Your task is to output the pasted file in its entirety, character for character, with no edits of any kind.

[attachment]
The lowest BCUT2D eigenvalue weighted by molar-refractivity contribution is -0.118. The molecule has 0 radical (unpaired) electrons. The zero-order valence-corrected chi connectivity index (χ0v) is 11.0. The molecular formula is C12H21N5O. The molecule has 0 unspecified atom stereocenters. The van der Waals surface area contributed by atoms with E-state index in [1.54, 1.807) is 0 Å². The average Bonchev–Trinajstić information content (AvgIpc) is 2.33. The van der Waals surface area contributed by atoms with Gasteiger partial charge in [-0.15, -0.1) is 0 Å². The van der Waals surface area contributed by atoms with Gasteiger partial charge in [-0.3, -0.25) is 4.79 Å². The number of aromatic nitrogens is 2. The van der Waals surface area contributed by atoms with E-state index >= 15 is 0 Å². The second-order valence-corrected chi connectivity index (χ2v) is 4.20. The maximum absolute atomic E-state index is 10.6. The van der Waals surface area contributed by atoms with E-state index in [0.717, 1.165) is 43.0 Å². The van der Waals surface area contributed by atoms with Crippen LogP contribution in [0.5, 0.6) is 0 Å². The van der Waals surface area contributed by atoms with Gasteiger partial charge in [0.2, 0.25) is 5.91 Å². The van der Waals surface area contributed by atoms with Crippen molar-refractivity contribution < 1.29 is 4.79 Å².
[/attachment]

The lowest BCUT2D eigenvalue weighted by molar-refractivity contribution is -0.118. The molecule has 0 radical (unpaired) electrons. The zero-order valence-corrected chi connectivity index (χ0v) is 11.0. The molecular formula is C12H21N5O. The molecule has 0 unspecified atom stereocenters. The van der Waals surface area contributed by atoms with E-state index in [1.54, 1.807) is 0 Å². The average Bonchev–Trinajstić information content (AvgIpc) is 2.33. The van der Waals surface area contributed by atoms with Gasteiger partial charge in [-0.15, -0.1) is 0 Å². The van der Waals surface area contributed by atoms with Gasteiger partial charge in [-0.3, -0.25) is 4.79 Å². The number of aromatic nitrogens is 2. The van der Waals surface area contributed by atoms with E-state index >= 15 is 0 Å². The second-order valence-corrected chi connectivity index (χ2v) is 4.20. The maximum absolute atomic E-state index is 10.6. The van der Waals surface area contributed by atoms with E-state index in [0.717, 1.165) is 43.0 Å². The van der Waals surface area contributed by atoms with Crippen LogP contribution in [0.5, 0.6) is 0 Å². The van der Waals surface area contributed by atoms with Gasteiger partial charge in [0.2, 0.25) is 5.91 Å². The van der Waals surface area contributed by atoms with Crippen molar-refractivity contribution < 1.29 is 4.79 Å².